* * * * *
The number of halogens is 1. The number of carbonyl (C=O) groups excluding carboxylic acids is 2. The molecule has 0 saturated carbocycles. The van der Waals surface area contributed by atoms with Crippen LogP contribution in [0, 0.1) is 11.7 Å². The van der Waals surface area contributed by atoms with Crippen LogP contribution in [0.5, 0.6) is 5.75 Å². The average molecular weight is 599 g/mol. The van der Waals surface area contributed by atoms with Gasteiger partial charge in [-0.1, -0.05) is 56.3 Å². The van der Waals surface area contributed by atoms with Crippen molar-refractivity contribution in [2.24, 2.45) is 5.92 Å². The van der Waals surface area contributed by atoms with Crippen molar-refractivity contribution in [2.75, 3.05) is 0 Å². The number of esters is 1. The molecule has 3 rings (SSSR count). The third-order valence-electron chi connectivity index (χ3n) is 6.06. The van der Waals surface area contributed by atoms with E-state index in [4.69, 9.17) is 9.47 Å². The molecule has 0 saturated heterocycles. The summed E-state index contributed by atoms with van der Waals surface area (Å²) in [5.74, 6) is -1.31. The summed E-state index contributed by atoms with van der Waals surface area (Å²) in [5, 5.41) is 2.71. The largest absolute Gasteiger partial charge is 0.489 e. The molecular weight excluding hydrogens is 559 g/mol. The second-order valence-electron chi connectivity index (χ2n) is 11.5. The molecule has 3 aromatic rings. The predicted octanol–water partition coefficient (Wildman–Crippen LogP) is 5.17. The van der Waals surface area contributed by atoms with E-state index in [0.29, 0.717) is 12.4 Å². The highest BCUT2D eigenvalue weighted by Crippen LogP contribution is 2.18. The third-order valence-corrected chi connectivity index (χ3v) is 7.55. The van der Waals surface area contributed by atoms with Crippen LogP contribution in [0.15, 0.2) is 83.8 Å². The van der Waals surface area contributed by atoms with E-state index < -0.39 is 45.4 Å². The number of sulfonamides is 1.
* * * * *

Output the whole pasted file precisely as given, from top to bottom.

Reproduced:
The number of halogens is 1. The number of carbonyl (C=O) groups excluding carboxylic acids is 2. The molecule has 0 saturated carbocycles. The van der Waals surface area contributed by atoms with Crippen LogP contribution in [0, 0.1) is 11.7 Å². The van der Waals surface area contributed by atoms with Crippen LogP contribution in [0.5, 0.6) is 5.75 Å². The average molecular weight is 599 g/mol. The van der Waals surface area contributed by atoms with Gasteiger partial charge in [-0.1, -0.05) is 56.3 Å². The van der Waals surface area contributed by atoms with Crippen molar-refractivity contribution in [2.24, 2.45) is 5.92 Å². The van der Waals surface area contributed by atoms with Crippen molar-refractivity contribution in [2.75, 3.05) is 0 Å². The number of esters is 1. The molecule has 3 rings (SSSR count). The third-order valence-electron chi connectivity index (χ3n) is 6.06. The van der Waals surface area contributed by atoms with E-state index in [4.69, 9.17) is 9.47 Å². The molecule has 0 saturated heterocycles. The summed E-state index contributed by atoms with van der Waals surface area (Å²) in [5.74, 6) is -1.31. The summed E-state index contributed by atoms with van der Waals surface area (Å²) in [5, 5.41) is 2.71. The largest absolute Gasteiger partial charge is 0.489 e. The molecular weight excluding hydrogens is 559 g/mol. The second-order valence-electron chi connectivity index (χ2n) is 11.5. The molecule has 3 aromatic rings. The predicted octanol–water partition coefficient (Wildman–Crippen LogP) is 5.17. The van der Waals surface area contributed by atoms with E-state index in [0.29, 0.717) is 12.4 Å². The highest BCUT2D eigenvalue weighted by Crippen LogP contribution is 2.18. The third-order valence-corrected chi connectivity index (χ3v) is 7.55. The van der Waals surface area contributed by atoms with Crippen LogP contribution in [0.15, 0.2) is 83.8 Å². The van der Waals surface area contributed by atoms with E-state index < -0.39 is 45.4 Å². The number of sulfonamides is 1.